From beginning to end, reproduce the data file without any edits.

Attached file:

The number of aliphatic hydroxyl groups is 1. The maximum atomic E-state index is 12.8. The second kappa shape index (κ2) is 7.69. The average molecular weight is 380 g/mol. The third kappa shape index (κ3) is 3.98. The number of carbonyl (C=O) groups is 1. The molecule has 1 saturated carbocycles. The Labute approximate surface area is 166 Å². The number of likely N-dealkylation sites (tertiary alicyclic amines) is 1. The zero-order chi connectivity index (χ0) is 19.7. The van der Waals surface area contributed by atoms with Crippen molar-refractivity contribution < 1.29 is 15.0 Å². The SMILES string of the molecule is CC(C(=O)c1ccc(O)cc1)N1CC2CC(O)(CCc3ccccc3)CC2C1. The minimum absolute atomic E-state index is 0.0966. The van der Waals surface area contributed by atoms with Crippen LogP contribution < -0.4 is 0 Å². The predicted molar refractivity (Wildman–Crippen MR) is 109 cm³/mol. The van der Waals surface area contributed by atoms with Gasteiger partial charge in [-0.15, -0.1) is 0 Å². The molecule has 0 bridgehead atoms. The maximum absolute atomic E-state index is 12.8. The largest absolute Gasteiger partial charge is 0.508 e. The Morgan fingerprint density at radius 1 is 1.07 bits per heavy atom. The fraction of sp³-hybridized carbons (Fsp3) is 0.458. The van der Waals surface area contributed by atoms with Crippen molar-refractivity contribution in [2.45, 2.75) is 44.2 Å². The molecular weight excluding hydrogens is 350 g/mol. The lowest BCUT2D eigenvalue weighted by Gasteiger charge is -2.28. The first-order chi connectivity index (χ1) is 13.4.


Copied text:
The number of aliphatic hydroxyl groups is 1. The maximum atomic E-state index is 12.8. The second kappa shape index (κ2) is 7.69. The average molecular weight is 380 g/mol. The third kappa shape index (κ3) is 3.98. The number of carbonyl (C=O) groups is 1. The molecule has 1 saturated carbocycles. The Labute approximate surface area is 166 Å². The number of likely N-dealkylation sites (tertiary alicyclic amines) is 1. The zero-order chi connectivity index (χ0) is 19.7. The van der Waals surface area contributed by atoms with Crippen molar-refractivity contribution < 1.29 is 15.0 Å². The SMILES string of the molecule is CC(C(=O)c1ccc(O)cc1)N1CC2CC(O)(CCc3ccccc3)CC2C1. The minimum absolute atomic E-state index is 0.0966. The van der Waals surface area contributed by atoms with Crippen LogP contribution < -0.4 is 0 Å². The predicted molar refractivity (Wildman–Crippen MR) is 109 cm³/mol. The van der Waals surface area contributed by atoms with Gasteiger partial charge in [-0.15, -0.1) is 0 Å². The molecule has 0 bridgehead atoms. The maximum absolute atomic E-state index is 12.8. The largest absolute Gasteiger partial charge is 0.508 e. The Morgan fingerprint density at radius 1 is 1.07 bits per heavy atom. The fraction of sp³-hybridized carbons (Fsp3) is 0.458. The van der Waals surface area contributed by atoms with Crippen molar-refractivity contribution in [2.45, 2.75) is 44.2 Å². The molecular weight excluding hydrogens is 350 g/mol. The lowest BCUT2D eigenvalue weighted by Gasteiger charge is -2.28. The first-order chi connectivity index (χ1) is 13.4.